1870-1892. The land in and around Shoals and Loogootee was ideal for
pottery, and probably still is. John H. Folks made stoneware, flower
pots, etc. from a bed of light gray potters’ clay located on the Joseph
Cannon farm beginning in 1878. The stratum of potter’s clay used by Mr.
Folks is nearly five feet thick and underlies a vein of coal. The area
is extant with a variety of yellow-loess potter’s clays and shale and
is ideal for this industry.
Music Company, specializing in operating juke boxes, is located in
Shoals and one of the largest companies of its kind in the Midwest.
abundant supply of natural gas and sand led to the growth of a booming
glass industry in Martin County. The Loogootee Glass Company,
Graham Brothers, New Caladonia Glass Works, and Phoenix Window Glass
Company resided in Loogootee, starting around 1902. Everything
from fancy, delicate perfume bottles to medicine bottles, glass chains
to fruit jars, were produced. It’s been quoted that “just about every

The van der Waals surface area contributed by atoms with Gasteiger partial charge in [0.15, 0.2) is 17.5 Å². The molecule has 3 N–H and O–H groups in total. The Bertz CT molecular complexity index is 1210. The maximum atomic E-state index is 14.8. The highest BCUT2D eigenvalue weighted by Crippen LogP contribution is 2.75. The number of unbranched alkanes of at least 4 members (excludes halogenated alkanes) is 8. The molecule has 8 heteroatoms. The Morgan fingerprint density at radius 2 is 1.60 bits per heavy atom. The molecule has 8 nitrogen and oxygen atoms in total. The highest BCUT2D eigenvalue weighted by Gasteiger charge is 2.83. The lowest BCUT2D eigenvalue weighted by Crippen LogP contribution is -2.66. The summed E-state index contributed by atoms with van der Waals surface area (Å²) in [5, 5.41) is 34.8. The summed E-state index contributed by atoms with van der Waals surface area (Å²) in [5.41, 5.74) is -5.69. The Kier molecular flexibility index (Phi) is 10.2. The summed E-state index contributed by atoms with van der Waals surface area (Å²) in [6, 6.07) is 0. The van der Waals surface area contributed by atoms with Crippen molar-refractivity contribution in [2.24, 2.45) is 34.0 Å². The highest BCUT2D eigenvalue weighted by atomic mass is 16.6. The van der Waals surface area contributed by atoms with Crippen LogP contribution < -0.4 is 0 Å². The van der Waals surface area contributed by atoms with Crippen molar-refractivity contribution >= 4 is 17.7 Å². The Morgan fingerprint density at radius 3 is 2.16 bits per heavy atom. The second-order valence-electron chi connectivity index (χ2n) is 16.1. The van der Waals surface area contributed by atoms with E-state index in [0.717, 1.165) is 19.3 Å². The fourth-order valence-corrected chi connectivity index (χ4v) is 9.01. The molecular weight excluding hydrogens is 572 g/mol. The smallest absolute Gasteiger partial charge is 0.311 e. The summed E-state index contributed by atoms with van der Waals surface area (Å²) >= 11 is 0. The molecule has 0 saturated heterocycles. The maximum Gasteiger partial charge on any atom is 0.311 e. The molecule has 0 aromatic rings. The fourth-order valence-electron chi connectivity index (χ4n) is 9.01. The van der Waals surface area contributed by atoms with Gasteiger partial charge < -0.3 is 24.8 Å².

man in town worked there at one time or another, even if it was just
for a short time.” All of the factories closed, however, by 1915
because the supply of natural gas was extinguished.
Facts and “True Stories”
1861, a troop train carrying soldiers passed through Loogootee, heading
towards Washington, D.C. for guard duty. After the engine cleared
the Beaver Creek Bridge, a rail gave way, causing a horrific wreck that
killed 40 soldiers and wounded 105. At the time, Martin County
had a large group of Knights of the Golden Circle, who were southern
sympathizers, and were suspected of loosening the rail.
first veteran that died in the Civil War from Martin County was Private
Amos Boyd of the 14th Indiana Volunteers. He was killed in West
Virginia at Cheat Summit Fort.
A Martin County resident visits the gravesite of Amos Boyd, first Martin County veteran to die in the Civil War.